The confessional brings back valued childhood memories for Mel Simoneau. OSV News photo/CNS file, Mike Stechschulte, The Michigan Catholic.

Confessions of a Catholic childhood

By  Mel Simoneau, Guest columnist
  • April 4, 2024

PROVERBS 28:13 ~“He who covers his sins will not prosper, but whoever confesses...”        

Confessionals: Our family called them “confession boxes.”

As a boy in the mid-1960s growing up along the Gaspé coast, I was intrigued by our Catholic church’s confession box. There were three entrances: the centre compartment for the priest to enter through an actual door, and two side compartments (one on each side of the priest’s compartment) for the penitents, but no actual doors for them. There were, however, ornate embroidered curtains covering both entrances, which deterred curious but innocuous parishioners (I mean, was the person confessing good fodder that could be passed along to a neighbour or two, or was it a lesser, venial-type, sin?). The heavy curtains also dulled sound and the penitents knew to speak in a hush audible only to the priest, and he reciprocated. The result in the pews: indistinguishable voices in English and French. 

There was a metal sign above the priest’s door — in capitals, no accents: M. LE CURE. As an English-speaking boy not yet fluent in French, I looked at the sign in bemusement. It was only later on I understood the sign’s meaning: “Monsieur le curé,” or the priest of that particular parish. Parishioners knew when an empty compartment would become available to see the priest by looking at feet sticking out beyond those embroidered curtains — feet with modest high heels, feet with scuffed dress shoes.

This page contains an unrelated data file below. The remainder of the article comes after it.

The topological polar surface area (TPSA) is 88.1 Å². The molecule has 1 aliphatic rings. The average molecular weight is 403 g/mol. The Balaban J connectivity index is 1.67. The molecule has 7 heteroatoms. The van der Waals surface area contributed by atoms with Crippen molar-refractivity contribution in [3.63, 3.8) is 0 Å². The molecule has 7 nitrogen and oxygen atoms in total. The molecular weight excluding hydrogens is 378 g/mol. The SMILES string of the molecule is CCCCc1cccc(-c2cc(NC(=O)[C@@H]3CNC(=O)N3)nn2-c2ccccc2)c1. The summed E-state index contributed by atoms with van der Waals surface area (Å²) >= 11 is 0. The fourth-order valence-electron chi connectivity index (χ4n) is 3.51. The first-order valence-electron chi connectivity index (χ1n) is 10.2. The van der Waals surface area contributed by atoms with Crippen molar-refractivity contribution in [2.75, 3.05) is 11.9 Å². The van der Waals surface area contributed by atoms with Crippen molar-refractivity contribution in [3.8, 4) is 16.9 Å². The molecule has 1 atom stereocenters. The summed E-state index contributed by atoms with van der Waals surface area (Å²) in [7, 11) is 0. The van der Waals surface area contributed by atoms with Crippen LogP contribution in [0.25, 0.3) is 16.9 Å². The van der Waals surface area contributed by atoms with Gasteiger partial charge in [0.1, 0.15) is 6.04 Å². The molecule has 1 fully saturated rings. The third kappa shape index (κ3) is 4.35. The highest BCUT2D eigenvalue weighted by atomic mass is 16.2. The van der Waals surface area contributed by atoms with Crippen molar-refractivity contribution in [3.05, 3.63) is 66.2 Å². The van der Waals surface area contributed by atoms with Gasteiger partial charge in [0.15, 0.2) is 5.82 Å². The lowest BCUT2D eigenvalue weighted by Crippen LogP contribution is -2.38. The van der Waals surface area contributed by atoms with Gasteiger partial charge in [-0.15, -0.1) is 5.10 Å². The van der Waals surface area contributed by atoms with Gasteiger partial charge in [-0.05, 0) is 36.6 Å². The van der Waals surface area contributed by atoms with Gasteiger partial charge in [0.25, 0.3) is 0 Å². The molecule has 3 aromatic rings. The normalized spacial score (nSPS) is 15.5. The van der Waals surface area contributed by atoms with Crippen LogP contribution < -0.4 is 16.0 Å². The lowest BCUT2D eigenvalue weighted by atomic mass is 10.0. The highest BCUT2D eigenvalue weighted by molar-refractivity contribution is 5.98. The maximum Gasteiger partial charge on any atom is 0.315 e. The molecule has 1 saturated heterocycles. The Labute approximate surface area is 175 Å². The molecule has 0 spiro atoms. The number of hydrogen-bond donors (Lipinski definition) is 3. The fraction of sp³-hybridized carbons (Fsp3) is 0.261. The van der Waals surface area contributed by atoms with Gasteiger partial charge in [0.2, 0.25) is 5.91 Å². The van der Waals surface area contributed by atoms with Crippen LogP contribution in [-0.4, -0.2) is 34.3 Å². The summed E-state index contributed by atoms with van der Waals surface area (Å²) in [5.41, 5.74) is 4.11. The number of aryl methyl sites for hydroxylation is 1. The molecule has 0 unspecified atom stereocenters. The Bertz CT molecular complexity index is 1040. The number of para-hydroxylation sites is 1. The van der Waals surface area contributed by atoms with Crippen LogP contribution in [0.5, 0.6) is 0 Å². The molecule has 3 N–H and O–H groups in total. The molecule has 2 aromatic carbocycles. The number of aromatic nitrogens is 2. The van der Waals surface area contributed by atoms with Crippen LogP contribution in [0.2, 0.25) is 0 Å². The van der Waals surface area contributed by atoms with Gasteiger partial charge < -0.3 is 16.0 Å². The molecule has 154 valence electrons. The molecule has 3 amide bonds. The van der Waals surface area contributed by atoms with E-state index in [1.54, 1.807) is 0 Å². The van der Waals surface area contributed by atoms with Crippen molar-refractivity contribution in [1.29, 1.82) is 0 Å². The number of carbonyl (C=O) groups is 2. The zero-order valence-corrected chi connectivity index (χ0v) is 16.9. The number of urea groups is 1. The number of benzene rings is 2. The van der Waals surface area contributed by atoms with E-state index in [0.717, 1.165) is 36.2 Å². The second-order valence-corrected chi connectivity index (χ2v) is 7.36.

I knew my prayers, but in the confession box would I mildly panic and forget the initial prayer  (“Bless me, Father...”) to begin the rite? I’d wait for the priest to finish with the penitent in the other compartment, and quietly practise in my muted darkness.  I’d then hear the small sliding door on the other side. The priest had finished with the other penitent, and would next slide open my little door. He was always in dark profile, head canted slightly, solemn and impenetrable behind the latticed opening of screen and metal. I’d speak and pray in English to the priest (in Canada, surely God was bilingual, and He had to be a polyglot, too, to speak to theists around the world). After my confession, the priest would give me penance for my mischief and anodyne sins; I was absolved.

NUMBERS 5:7 ~“...he shall confess the sin which he has committed. He shall make restitution…”

The confession box feature that most intrigued me were the two little red light bulbs above the penitents’ compartments: Each had a bulb. Parishioners were to monitor the bulbs to see if compartments were empty — if a given bulb was lighted, a penitent was confessing; if that bulb wasn’t lighted, no penitent was confessing. However, the thing is the bulbs never worked — they were never illuminated. Parishioners instead looked at those protruding feet to see if compartments were empty. I so wanted to see those little red light bulbs lighted. The confession boxes were classic and ornate, and the church had other forms of colour — such as eye-catching icons, wafting candle smells, and the intricate, ecclesiastical splash of the church’s stained glass, but I was 8-years-old. I wanted that bright, resplendent pop of red.   

My Catholicism was tenuous by 15 or 16, and by my early 20s I evolved seamlessly to humanism. There was no internal conflict, no real transgressions to repent. Humanism was a fit that centred me, and Catholicism became a valued childhood memory with mindfulness about the dynamics of belief, and there was the charm and intrigue of those unique adornments of faith. In the latter case, things like icons, candle smells, stained glass, and of course, confession boxes.   

I wish all readers your own bright, resplendent pop of red.

(Mel Simoneau’s writing has appeared in Postmedia Network, the Literary Review of Canada, and Arc Poetry Magazine.)

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